“Through it all, we remained optimistic and continued to treat Russia as a valued and trusted partner. But last year, that optimism faded,” he added.
Russian President Vladimir Putin annexed Crimea on March 18, 2014. In a documentary to mark the first anniversary of the annexation, Putin insisted that the annexation was justified.
Breedlove said it is nevertheless important for the West to keep an open dialogue with Russia, “but we must talk from a position of strength.”
He praised the “powerful role” the Atlantic Council plays in “energizing” the dialogue, “sharpening our thinking, and pointing toward solutions.”
Breedlove was introduced by Georgia Institute of Technology college mate Adm. James A. “Sandy” Winnefeld, Jr.
Ghani: ‘We just want to be normal’
Kempe announced the establishment of the Afghanistan Rising Initiative at the Atlantic Council and the creation of the Zalmay Khalilzad Chair, named for the former US Ambassador to Afghanistan. Another former US Ambassador to Afghanistan, James B. Cunningham, will be the chair’s first occupant.
“Jim will bring a wealth of experience,” said Kempe.
Kempe also announced that former Defense Secretary Chuck Hagel would be joining the Council’s International Advisory Board. Hagel is a former Chairman of the Atlantic Council.
Ghani, a former member of the Atlantic Council’s International Advisory Board, was not present at the dinner but received his reward at a private ceremony on a March 25 visit to Washington. Former Secretary of State Madeleine K. Albright, an Honorary Director of the Atlantic Council’s board, had presented the award to Ghani.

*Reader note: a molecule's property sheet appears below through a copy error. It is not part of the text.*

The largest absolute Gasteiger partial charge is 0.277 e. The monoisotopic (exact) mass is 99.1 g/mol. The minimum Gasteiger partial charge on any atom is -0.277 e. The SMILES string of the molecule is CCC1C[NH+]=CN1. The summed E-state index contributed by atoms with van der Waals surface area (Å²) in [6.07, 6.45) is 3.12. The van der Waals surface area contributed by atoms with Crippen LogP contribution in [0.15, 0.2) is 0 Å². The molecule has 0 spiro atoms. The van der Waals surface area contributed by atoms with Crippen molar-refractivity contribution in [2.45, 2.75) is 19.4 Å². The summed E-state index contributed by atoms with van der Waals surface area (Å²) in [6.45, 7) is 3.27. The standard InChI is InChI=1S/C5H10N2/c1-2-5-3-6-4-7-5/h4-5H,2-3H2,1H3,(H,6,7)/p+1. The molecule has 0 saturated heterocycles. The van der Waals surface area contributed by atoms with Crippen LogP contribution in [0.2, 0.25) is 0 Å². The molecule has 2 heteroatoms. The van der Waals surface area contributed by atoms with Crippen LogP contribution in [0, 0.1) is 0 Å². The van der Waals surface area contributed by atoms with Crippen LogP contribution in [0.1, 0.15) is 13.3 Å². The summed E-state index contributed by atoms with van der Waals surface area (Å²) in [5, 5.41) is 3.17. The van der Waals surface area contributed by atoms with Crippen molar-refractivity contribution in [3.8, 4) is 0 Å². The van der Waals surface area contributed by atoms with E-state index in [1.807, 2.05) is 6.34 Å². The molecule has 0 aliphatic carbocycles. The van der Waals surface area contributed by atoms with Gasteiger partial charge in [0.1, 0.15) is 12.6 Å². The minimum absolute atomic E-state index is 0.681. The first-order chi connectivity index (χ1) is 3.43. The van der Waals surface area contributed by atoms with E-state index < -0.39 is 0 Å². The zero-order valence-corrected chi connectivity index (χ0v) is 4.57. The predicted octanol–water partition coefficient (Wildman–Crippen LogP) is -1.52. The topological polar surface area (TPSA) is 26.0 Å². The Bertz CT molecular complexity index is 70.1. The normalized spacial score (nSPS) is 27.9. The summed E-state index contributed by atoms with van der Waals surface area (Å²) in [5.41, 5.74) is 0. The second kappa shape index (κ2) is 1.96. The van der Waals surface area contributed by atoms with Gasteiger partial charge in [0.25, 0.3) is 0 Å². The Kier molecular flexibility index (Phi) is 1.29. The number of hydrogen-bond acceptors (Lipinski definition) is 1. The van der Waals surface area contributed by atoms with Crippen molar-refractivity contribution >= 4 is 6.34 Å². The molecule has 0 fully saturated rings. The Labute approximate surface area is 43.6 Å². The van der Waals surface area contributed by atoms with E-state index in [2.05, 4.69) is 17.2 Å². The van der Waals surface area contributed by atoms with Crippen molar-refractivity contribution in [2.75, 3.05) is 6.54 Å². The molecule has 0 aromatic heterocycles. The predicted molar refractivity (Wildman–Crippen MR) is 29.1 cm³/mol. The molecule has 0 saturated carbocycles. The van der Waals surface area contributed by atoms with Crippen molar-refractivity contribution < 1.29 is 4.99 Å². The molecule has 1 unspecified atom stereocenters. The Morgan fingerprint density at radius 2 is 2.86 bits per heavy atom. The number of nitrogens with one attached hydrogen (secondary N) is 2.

In an acceptance speech taped at that event and played for guests at the awards dinner, Ghani said Afghans “just want to be able to be normal.”
“What we are determined to do is not to become victims of history,” he said.
Ghani’s daughter, Mariam, a New York-based artist, accepted the award on her father’s behalf.
“I know how much it means to him to receive this award, and I know he wishes he could be here himself to celebrate with all of you—but as you know, he has a rather demanding job,” she said.
Ghani said her father’s presidency represents “an opportunity for today’s young Afghans—and I hope, particularly young Afghan women—to reimagine Afghan politics again.”
“We Ghanis are not programmed for failure—that’s a family joke, but so far it has proved true,” she added.
Hewson: Sequestration and STEM
Hewson used her acceptance speech to talk about the uncertainty created by sequestration and the importance of promoting STEM—science, technology, engineering, and mathematics—education.